Background SNV are severe inflammatory disorders with highly variable course of disease after initial treatment. New biomarkers are needed for SNV because the existing markers such as anti-neutrophil cytoplasmic antibodies (ANCA) titres and non-specific markers of inflammation such as C-reactive protein (CRP) and the erythrocyte sedimentation rate (ESR) have limited value in assessment of vasculitis activity.
Objectives To identify circulating proteins those distinguish active SNV from responders to treatment and from healthy controls.
Methods Four serum proteins (alpha actin 2 (α-SMA), endothelin-1 (ET-1), B-cell activating factor (BAFF) and elastin) representing difference aspects of pathogenesis of vasculitis, CRP and ESR were measured in 48 pts with SNV (granulomatosis with polyangiitis – 22, eosinophilic granulomatosis with polyangiitis – 9, microscopic polyangiitis – 6, polyarteritis nodosa – 11) and 26 healthy controls. The 48 pts included 18 male and 30 female with median age 49; 24 were positive for c-ANCA and 11 for p-ANCA. At screening, 9 pts were without any treatment, 26 pts were receiving glucocorticoids (GCs) and 13 pts were receiving some cytotoxic agents and GCs. Clinical activities of pts were calculated according to the Birmingham Vasculitis Activity Score (BVAS) before treatment and at screening. The outcomes of this study were the differences in marker levels between pts with active SNV without treatment (n=9; group 1), pts with responding to treatment (decrease BVAS in 5 and more points) (n=27; group 2), pts with non-adequate response to treatment (without decrease BVAS in 5 and more points) (n=12; group 3) and healthy controls estimated by analysis of the absolute changes in marker levels and the areas under receiver operating characteristic (ROC) curves. Correlation between pairs of markers was measured using Spearman correlation coefficients.
Results The mean BVAS in group 1 was 27±4.6, in group 2-15±5.7 and in group 3-23±7.3. There were significant differences in levels of ET-1 (increased twofold) and α-SMA (increased five-fold) between group 1 and controls. The levels of elastin, ET-1 and α-SMA were significantly lower (by 14%, 58% and 75% respectively) in group 2 compared with group 1, but did not distinguish from the controls. In group 3 levels of ET-1 and α-SMA showed significant increases compared with controls (by 11% and three-fold respectively) and group 2 (by 15% and 157% respectively); the level of ET-1 was also significantly lower (by 52%) compared with group1. There were no differences in levels of BAFF between groups. ROC analysis indicated that level of α-SMA better than the other markers discriminated active SNV without treatment from responding to treatment (AUC>0.83) and from controls (AUC>0.96). Correlation between this marker and ESR was low (r=0.37). There were no correlations between α-SMA and CRP, p-ANCA, c-ANCA and negative moderate correlation with doses of GCs (r=–0.51).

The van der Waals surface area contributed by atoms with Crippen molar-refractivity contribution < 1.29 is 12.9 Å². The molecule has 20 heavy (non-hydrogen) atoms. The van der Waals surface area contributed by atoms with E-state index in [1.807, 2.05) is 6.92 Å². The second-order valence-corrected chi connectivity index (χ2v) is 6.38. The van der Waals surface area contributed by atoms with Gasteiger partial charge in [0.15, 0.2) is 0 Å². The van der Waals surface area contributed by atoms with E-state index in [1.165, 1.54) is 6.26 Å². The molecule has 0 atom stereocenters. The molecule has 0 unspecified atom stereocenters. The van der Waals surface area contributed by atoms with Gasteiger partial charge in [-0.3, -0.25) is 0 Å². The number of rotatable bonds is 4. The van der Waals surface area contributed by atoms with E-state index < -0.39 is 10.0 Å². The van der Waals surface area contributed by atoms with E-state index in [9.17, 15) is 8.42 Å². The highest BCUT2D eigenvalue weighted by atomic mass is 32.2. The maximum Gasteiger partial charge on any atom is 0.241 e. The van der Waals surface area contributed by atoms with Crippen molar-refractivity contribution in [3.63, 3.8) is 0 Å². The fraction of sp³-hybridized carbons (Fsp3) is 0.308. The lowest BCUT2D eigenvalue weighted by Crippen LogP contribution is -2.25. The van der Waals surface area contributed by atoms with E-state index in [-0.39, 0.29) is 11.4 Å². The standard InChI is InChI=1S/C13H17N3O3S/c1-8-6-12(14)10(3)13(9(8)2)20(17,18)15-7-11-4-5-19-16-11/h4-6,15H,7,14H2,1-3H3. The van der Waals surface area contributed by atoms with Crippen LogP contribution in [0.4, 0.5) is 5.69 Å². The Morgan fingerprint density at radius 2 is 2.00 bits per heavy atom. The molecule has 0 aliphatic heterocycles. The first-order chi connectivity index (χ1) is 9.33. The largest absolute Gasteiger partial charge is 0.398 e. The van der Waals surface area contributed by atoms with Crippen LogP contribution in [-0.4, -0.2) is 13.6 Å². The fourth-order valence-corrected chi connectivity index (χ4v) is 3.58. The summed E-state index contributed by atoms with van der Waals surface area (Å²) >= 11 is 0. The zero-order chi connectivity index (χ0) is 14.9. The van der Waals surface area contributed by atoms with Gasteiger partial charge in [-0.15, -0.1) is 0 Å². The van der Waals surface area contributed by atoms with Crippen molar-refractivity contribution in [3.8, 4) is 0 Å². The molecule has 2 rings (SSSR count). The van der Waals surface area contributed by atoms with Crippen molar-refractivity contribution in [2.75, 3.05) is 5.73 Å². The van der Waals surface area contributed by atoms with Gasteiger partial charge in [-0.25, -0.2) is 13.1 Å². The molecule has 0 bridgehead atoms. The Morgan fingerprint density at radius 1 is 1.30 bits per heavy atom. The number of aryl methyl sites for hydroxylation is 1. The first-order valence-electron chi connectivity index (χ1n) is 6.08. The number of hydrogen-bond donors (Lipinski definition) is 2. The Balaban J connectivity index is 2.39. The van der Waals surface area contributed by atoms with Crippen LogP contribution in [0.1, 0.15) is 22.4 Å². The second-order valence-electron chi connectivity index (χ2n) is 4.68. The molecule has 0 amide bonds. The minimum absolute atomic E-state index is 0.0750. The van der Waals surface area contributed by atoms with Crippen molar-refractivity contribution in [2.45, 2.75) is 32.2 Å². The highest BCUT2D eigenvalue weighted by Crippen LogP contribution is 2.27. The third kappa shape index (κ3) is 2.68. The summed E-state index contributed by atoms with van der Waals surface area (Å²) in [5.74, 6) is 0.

Conclusions The levels of serum ET-1 and α-SMA are elevated in severe active SNV. There are significant differences in levels of those markers between pts with responding to treatment and pts with non-adequate response to treatment. According to ROC analysis α-SMA distinguishes pts with active SNV without treatment from responders to treatment and healthy controls better than the other markers studied. This protein is particularly promising candidate for future studies addressing to monitoring of SNV courses.
Disclosure of Interest None declared
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